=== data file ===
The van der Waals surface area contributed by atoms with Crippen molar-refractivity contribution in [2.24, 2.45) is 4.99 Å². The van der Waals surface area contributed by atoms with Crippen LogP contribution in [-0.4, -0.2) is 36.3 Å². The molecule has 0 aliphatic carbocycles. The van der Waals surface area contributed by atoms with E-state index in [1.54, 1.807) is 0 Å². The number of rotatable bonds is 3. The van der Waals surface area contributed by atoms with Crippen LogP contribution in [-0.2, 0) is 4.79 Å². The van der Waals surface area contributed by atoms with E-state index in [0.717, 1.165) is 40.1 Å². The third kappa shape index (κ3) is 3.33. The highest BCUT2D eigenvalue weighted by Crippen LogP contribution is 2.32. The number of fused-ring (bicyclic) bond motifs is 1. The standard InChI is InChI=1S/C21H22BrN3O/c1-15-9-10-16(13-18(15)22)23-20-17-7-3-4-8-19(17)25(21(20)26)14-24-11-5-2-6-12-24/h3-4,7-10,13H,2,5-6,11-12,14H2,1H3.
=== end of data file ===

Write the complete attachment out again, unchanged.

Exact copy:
The van der Waals surface area contributed by atoms with Crippen molar-refractivity contribution in [2.24, 2.45) is 4.99 Å². The van der Waals surface area contributed by atoms with Crippen LogP contribution in [-0.4, -0.2) is 36.3 Å². The molecule has 0 aliphatic carbocycles. The van der Waals surface area contributed by atoms with E-state index in [1.54, 1.807) is 0 Å². The number of rotatable bonds is 3. The van der Waals surface area contributed by atoms with Crippen LogP contribution in [-0.2, 0) is 4.79 Å². The van der Waals surface area contributed by atoms with E-state index in [0.717, 1.165) is 40.1 Å². The third kappa shape index (κ3) is 3.33. The highest BCUT2D eigenvalue weighted by Crippen LogP contribution is 2.32. The number of fused-ring (bicyclic) bond motifs is 1. The standard InChI is InChI=1S/C21H22BrN3O/c1-15-9-10-16(13-18(15)22)23-20-17-7-3-4-8-19(17)25(21(20)26)14-24-11-5-2-6-12-24/h3-4,7-10,13H,2,5-6,11-12,14H2,1H3.